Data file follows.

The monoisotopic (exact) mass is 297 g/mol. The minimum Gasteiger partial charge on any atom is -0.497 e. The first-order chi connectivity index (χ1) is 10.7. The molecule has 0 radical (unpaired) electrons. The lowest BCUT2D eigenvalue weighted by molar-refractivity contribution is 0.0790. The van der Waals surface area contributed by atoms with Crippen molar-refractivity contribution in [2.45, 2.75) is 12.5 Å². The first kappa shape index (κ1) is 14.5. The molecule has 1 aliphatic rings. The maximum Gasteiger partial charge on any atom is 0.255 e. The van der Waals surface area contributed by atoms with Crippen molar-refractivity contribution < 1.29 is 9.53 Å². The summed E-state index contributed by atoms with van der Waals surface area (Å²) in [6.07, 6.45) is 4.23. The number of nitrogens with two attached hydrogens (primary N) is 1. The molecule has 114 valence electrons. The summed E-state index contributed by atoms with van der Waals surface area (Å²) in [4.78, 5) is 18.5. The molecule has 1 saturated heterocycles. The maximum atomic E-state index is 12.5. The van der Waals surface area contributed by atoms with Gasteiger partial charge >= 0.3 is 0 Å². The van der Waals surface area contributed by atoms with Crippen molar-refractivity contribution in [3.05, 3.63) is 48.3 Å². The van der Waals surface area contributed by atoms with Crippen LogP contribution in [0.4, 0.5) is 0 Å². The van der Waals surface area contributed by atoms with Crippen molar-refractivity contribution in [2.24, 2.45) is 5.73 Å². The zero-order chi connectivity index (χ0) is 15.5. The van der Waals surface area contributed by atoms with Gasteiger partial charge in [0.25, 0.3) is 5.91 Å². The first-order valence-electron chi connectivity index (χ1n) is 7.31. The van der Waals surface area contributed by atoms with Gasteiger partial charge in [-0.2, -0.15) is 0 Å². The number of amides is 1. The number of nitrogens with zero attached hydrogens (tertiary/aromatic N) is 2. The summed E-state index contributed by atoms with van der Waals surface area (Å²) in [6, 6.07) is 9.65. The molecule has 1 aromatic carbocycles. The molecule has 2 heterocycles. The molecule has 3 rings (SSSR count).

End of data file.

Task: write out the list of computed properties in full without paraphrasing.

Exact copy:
The monoisotopic (exact) mass is 297 g/mol. The minimum Gasteiger partial charge on any atom is -0.497 e. The first-order chi connectivity index (χ1) is 10.7. The molecule has 0 radical (unpaired) electrons. The lowest BCUT2D eigenvalue weighted by molar-refractivity contribution is 0.0790. The van der Waals surface area contributed by atoms with Crippen molar-refractivity contribution in [2.45, 2.75) is 12.5 Å². The first kappa shape index (κ1) is 14.5. The molecule has 1 aliphatic rings. The maximum Gasteiger partial charge on any atom is 0.255 e. The van der Waals surface area contributed by atoms with Crippen molar-refractivity contribution < 1.29 is 9.53 Å². The summed E-state index contributed by atoms with van der Waals surface area (Å²) in [6.07, 6.45) is 4.23. The number of nitrogens with two attached hydrogens (primary N) is 1. The molecule has 114 valence electrons. The summed E-state index contributed by atoms with van der Waals surface area (Å²) in [4.78, 5) is 18.5. The molecule has 1 saturated heterocycles. The maximum atomic E-state index is 12.5. The van der Waals surface area contributed by atoms with Gasteiger partial charge >= 0.3 is 0 Å². The van der Waals surface area contributed by atoms with Crippen molar-refractivity contribution in [3.05, 3.63) is 48.3 Å². The van der Waals surface area contributed by atoms with Crippen LogP contribution in [0.4, 0.5) is 0 Å². The van der Waals surface area contributed by atoms with Crippen molar-refractivity contribution in [2.24, 2.45) is 5.73 Å². The zero-order chi connectivity index (χ0) is 15.5. The van der Waals surface area contributed by atoms with Gasteiger partial charge in [0.25, 0.3) is 5.91 Å². The first-order valence-electron chi connectivity index (χ1n) is 7.31. The van der Waals surface area contributed by atoms with Gasteiger partial charge in [-0.2, -0.15) is 0 Å². The number of amides is 1. The number of nitrogens with zero attached hydrogens (tertiary/aromatic N) is 2. The summed E-state index contributed by atoms with van der Waals surface area (Å²) in [6, 6.07) is 9.65. The molecule has 1 aromatic carbocycles. The molecule has 2 heterocycles. The molecule has 3 rings (SSSR count).